- #1

- 15

- 0

I need help setting up this problem:

Use a double integral to find the area of the region enclosed by the curve

r=4+3 cos (theta)

Thanks

- Thread starter PhysicsMajor
- Start date

- #1

- 15

- 0

I need help setting up this problem:

Use a double integral to find the area of the region enclosed by the curve

r=4+3 cos (theta)

Thanks

- #2

- 17

- 0

1)You'll have to draw a polar curve to help you out with this question. From the drawn polar curve, you'll get the minimum value of r to be 1. (when cos(theta) is negative)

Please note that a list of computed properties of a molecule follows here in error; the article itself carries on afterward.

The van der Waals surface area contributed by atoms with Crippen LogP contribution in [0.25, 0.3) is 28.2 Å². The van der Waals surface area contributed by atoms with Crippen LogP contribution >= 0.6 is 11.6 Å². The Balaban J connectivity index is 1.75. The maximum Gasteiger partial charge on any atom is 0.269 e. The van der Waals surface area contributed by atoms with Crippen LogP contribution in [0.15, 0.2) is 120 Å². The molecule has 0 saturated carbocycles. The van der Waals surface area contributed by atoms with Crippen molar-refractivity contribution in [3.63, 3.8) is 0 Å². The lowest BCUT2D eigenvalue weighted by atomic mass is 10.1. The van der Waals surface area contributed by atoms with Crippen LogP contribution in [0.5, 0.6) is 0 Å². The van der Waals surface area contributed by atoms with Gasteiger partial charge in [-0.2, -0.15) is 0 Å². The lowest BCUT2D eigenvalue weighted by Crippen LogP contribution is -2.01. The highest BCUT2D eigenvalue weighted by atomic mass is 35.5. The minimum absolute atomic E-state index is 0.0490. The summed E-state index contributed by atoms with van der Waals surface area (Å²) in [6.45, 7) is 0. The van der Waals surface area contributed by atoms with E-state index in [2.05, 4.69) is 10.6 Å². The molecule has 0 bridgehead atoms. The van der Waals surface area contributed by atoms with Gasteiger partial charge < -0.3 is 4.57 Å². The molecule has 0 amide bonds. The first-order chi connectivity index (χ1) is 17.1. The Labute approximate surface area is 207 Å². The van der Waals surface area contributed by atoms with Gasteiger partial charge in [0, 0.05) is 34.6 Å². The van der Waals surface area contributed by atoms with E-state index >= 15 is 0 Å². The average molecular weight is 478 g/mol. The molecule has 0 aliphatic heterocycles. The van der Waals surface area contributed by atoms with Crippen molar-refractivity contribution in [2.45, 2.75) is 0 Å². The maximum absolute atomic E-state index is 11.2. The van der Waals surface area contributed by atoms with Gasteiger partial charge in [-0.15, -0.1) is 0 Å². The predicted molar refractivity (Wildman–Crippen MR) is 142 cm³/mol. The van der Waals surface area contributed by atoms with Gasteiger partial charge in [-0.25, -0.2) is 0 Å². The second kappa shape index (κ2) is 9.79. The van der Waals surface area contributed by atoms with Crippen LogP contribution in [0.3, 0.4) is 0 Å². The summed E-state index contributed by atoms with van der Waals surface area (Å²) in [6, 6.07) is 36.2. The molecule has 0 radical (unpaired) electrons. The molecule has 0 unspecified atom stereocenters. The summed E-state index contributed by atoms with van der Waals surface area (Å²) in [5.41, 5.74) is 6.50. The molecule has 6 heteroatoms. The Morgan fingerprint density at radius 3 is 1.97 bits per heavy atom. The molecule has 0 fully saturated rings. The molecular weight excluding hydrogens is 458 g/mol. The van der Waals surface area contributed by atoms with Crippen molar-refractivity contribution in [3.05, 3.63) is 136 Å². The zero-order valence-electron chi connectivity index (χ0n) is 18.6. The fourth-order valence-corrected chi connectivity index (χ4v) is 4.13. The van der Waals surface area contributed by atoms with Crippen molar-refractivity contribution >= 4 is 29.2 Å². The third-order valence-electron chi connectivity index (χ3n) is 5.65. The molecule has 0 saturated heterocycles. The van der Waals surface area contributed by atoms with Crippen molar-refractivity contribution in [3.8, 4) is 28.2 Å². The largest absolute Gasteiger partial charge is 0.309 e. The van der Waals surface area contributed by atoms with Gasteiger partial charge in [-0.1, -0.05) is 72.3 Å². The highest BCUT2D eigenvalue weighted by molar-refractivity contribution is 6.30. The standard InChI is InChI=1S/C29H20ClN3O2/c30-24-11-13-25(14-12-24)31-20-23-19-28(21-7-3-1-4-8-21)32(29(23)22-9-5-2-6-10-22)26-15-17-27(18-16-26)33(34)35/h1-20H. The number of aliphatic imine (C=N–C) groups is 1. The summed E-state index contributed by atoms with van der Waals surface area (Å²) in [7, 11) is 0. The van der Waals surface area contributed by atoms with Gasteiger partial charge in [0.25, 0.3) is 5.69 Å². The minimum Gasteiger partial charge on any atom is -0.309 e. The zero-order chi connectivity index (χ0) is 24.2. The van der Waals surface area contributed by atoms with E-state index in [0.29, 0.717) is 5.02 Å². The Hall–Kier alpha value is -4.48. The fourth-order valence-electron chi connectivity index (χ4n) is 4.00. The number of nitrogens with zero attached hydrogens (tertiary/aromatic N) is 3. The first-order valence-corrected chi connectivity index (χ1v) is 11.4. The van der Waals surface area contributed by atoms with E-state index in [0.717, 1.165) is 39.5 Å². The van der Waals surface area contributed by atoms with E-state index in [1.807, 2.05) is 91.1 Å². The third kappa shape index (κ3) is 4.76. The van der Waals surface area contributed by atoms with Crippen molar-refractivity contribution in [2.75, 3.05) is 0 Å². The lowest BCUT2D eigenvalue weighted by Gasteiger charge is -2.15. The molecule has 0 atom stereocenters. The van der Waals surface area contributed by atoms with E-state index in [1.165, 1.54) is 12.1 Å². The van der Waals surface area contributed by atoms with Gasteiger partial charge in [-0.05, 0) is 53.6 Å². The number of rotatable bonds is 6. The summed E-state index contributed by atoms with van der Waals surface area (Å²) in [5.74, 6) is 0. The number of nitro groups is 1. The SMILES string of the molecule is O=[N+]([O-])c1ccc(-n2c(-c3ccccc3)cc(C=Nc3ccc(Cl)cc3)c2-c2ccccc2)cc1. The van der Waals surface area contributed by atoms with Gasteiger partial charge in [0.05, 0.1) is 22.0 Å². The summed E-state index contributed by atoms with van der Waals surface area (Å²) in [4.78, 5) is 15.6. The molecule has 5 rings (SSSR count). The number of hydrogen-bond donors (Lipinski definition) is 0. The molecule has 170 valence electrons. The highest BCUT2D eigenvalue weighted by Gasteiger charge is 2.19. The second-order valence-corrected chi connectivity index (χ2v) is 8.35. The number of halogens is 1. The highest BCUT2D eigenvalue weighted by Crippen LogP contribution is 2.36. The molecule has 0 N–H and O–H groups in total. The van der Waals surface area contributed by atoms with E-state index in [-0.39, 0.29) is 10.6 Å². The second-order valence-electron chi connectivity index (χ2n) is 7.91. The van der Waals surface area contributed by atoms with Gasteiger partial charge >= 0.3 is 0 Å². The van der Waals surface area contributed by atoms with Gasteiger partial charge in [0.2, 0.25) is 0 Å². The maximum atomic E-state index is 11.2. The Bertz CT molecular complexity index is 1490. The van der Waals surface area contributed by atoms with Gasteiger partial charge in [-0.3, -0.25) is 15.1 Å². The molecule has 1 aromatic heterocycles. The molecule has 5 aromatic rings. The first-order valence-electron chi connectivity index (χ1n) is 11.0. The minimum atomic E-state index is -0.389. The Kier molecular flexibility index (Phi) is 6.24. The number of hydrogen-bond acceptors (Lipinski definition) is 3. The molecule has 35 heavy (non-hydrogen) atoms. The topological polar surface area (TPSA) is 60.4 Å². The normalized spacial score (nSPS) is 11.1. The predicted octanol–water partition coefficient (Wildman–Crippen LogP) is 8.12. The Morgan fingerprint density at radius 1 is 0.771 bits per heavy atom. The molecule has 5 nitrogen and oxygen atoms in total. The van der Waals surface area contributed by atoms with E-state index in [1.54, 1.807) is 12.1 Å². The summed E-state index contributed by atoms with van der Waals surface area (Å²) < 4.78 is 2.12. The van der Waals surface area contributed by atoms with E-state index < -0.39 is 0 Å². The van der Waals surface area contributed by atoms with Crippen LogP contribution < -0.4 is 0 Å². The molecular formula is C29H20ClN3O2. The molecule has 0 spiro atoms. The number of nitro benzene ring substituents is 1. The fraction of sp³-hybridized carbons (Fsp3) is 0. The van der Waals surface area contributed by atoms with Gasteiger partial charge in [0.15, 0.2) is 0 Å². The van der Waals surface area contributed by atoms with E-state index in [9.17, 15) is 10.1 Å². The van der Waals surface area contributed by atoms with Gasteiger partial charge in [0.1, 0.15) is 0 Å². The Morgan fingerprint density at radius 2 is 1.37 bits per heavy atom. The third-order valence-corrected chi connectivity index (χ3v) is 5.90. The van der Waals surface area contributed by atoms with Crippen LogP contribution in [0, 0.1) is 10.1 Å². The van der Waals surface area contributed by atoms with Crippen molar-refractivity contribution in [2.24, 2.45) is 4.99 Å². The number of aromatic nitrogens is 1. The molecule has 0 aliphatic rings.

2) Thus it follows that the range for r is 1<=r<=4+3cos(theta)

Hence we'll integrate r from 1 to 4+3cos(theta)

3) For the range of theta, you can use the range from 0 to pi for simplicity in calculations.(Just multiply the answer by 2 to obtain the full area.)

I hope this helps =)

- #3

- 13,016

- 566

Yeah,a plot might help u convince why the limit wrt [itex] \theta [/itex] need to be 0 and [itex] \pi [/itex] and why you shouldn't integrate from 0 to [itex] 2\pi [/itex]

I think it's a cardioide.

Daniel.

I think it's a cardioide.

Daniel.

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